Laws schools see rise in applicants for first time in years, survey says
After a roller coaster of increases and decreases in law school applications, law schools' admissions offices are predicting an upsurge.
The vast majority of law school admissions officers predict to see an increase in application for the first time in years, according to a Kaplan Test Prep 2015 survey, with nearly 88 percent confident that their law school will see a rise in the 2015-2016 application cycle.
“What we’re seeing now is that we’re coming out of a time of historic application decline,” said Jeff Thomas, executive director of pre-law programs at Kaplan Test Prep.
Thomas said around 2007 or 2008, there was a sharp increase in law school applications due largely in part of the Great Recession. At the same time, many law schools decided to accept more students and increase the size of classes.
“(Then in 2010 or 2011), there was an oversaturation in the legal marketplace of newly enlisted attorneys that went to law school because they couldn’t find the jobs earlier. Then those graduating law school (began having) the same difficulty finding employment as those did during the Recession,” he said.
For the first time ever, they saw in the legal marketplace a decline in the numbers of jobs available for newly listed attorneys, he said.
Following the decline of jobs available, Thomas said less numbers of students applied to law school because they saw graduates unable to find jobs.
“So law schools have had to make changes to their curriculum. They’ve chunked the size of their classes, and they’re sort of just waiting for the time when applicants will start picking up again,” he said said.
With the confident prediction of admissions officers in seeing a rise in applicants for the following admissions cycle, Thomas stressed the importance of understanding why a student would want to go to law school.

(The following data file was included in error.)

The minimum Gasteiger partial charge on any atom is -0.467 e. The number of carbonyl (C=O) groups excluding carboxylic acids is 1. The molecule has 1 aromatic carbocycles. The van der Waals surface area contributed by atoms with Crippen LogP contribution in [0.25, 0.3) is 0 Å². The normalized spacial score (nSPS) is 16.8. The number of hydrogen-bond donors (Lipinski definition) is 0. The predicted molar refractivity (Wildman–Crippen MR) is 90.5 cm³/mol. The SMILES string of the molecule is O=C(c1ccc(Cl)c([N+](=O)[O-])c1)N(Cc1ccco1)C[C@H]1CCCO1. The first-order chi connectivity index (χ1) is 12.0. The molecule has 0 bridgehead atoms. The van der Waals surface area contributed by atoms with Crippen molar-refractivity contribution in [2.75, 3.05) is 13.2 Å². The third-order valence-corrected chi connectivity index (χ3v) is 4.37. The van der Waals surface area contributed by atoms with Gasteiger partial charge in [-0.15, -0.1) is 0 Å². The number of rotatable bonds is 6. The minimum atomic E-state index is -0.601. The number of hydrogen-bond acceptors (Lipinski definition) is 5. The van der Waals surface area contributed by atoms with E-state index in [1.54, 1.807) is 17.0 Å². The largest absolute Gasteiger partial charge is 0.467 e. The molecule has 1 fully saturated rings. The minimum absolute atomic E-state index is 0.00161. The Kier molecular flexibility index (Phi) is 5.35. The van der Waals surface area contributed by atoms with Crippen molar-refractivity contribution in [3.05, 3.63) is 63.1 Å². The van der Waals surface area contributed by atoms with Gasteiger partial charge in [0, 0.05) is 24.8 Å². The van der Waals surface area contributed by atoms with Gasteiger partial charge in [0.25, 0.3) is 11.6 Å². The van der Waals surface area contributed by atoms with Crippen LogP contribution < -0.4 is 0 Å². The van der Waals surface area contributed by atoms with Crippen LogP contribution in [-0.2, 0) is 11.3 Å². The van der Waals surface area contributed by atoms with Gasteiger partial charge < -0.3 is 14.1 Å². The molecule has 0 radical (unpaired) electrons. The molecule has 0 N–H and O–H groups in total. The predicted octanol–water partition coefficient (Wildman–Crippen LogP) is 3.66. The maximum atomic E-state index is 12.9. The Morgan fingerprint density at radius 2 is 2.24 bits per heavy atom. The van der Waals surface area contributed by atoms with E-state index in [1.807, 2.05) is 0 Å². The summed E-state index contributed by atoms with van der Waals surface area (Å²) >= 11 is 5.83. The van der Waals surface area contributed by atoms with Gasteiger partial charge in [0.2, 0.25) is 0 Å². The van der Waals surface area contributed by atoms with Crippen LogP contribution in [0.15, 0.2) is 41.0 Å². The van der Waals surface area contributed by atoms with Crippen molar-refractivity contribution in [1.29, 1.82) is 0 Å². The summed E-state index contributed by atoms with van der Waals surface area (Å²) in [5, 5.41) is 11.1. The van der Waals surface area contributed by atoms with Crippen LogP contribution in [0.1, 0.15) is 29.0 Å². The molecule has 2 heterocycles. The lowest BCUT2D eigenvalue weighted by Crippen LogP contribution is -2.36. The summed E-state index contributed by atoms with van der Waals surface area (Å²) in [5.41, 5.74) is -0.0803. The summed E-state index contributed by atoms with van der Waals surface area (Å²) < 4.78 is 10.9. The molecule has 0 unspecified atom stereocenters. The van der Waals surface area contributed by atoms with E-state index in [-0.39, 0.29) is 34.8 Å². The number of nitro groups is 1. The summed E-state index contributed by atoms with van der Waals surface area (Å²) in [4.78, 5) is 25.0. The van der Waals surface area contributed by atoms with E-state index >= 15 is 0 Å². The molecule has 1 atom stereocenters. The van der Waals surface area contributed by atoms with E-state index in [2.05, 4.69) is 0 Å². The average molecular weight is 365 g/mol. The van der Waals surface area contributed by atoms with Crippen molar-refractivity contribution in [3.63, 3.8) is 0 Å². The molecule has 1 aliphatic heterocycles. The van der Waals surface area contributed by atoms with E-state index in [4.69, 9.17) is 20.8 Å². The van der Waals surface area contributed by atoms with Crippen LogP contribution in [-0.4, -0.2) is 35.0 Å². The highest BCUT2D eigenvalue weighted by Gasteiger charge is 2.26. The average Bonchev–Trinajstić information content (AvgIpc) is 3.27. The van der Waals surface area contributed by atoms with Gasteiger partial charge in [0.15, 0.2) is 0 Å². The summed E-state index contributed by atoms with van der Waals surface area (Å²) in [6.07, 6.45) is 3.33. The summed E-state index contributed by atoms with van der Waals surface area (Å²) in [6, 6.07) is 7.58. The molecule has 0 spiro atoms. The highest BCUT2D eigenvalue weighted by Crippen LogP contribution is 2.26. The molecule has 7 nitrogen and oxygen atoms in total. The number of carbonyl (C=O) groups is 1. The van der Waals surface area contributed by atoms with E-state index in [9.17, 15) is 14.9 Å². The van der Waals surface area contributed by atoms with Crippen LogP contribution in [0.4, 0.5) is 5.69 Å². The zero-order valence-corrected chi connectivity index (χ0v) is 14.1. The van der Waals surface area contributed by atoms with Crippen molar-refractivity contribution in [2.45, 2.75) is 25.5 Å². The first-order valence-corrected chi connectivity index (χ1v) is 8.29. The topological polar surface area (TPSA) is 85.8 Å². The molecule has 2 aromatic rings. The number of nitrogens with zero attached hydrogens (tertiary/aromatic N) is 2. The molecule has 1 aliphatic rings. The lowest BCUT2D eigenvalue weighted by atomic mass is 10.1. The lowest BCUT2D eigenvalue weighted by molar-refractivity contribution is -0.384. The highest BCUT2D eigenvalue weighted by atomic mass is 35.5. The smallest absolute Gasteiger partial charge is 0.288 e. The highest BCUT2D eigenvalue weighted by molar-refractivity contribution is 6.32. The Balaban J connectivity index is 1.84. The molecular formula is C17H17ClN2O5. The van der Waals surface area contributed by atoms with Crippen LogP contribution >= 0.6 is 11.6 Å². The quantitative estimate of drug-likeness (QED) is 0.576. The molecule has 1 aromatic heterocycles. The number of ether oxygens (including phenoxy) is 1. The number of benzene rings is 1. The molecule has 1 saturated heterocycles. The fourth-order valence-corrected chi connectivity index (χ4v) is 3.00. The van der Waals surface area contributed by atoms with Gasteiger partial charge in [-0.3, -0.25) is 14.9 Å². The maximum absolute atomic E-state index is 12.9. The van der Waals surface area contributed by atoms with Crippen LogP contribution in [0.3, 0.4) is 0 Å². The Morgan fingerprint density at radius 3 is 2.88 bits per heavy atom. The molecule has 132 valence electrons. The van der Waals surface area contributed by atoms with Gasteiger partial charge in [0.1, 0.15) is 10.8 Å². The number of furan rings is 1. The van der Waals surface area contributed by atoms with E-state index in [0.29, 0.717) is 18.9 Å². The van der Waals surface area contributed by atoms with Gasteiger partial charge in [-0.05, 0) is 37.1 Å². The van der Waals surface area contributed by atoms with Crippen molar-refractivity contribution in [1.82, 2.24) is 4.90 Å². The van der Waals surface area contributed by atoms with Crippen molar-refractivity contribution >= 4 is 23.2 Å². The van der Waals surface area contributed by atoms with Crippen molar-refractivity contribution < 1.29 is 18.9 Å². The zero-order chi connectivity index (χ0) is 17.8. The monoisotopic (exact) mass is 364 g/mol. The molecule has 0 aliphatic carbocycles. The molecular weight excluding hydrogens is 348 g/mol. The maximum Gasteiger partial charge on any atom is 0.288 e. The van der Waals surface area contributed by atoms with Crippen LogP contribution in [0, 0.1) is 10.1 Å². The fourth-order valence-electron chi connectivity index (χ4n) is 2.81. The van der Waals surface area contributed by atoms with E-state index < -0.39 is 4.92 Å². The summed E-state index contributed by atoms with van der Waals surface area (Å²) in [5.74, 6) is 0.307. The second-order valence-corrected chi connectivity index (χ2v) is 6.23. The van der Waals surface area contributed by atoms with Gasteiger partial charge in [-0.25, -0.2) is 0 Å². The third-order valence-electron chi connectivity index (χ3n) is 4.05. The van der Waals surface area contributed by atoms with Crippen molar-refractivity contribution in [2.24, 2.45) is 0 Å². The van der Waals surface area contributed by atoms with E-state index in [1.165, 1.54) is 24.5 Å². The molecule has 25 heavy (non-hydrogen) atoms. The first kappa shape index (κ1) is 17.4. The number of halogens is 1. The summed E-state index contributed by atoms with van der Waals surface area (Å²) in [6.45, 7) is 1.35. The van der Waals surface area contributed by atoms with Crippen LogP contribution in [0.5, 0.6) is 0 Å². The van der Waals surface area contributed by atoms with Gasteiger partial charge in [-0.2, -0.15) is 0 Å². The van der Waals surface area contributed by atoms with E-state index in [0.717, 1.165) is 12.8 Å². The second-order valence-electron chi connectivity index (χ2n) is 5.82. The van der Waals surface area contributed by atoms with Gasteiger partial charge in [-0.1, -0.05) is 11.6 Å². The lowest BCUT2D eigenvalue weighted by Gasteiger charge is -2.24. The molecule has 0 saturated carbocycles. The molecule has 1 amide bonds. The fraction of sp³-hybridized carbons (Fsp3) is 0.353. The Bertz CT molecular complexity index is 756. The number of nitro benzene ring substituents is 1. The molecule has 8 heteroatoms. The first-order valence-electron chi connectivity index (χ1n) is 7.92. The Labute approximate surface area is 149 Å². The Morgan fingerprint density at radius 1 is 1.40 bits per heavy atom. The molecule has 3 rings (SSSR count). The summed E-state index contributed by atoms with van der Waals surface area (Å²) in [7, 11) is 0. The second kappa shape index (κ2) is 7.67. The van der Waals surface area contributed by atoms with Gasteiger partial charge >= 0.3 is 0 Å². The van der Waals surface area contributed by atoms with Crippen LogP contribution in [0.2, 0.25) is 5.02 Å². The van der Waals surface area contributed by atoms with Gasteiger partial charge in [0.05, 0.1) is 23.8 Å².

“Do you have the passion to be an attorney? Do you know what lawyers do, and do you really want to invest the time and money to get a law degree?” Thomas said. “If you’re passionate about it, go. If it’s not a definite ‘yes,’ though, it’s a definite ‘no.’”
Thomas said the rise in law school applicants does not mean law schools will accept more students, adding how law schools do not want to repeat the previous cycle of there being an oversaturation of attorneys in the legal marketplace.
Students applying to law school next year should expect the process to be a bit more competitive than it has been the past couple years, Thomas said.
“Students need to work harder to make sure they put together a compelling application, and that means having a great GPA and really taking the LSAT very, very seriously, because those are the two most important factors,” Thomas said.
Henry Grabbe, a School of Arts and Sciences senior, who plans on applying to law school, said hearing law school admissions officers predict applicants to increase is frustrating, given that he will have a harder time with applications than people had just one or two years ago.
“It is clear that no one has control over the number of applicants, so it isn’t worthwhile to dwell,” Grabbe said.
He is optimistic that a single application cycle will not uproot the expected competition.
“I assume and hope that personal statements and work experience will come into play. A lot of law school applicants, myself included, spend years creating work and service experience, and I hope admissions boards consider that experience,” Grabbe said.
Thomas said because law schools are the gateway to the legal community producing the new attorneys of tomorrow, they have a responsibility to make sure they are preparing people for professions, as well as preparing the proper people for professions.
“So law schools really have to make sure they’re not just letting people be attorneys, but they’re making sure that the folks going through the law schools themselves have the academic chops to be successful attorneys for the marketplace,” Thomas said.
Grabbe said he certainly believes the findings of the Kaplan study are important for students interested in applying to school law school.
“I have spent the last nine months with the attitude that every hour of LSAT studying and draft of personal statement writing and consideration for recommenders to approach might make a difference,” Grabbe said. “The Kaplan study points to that actually being the case.”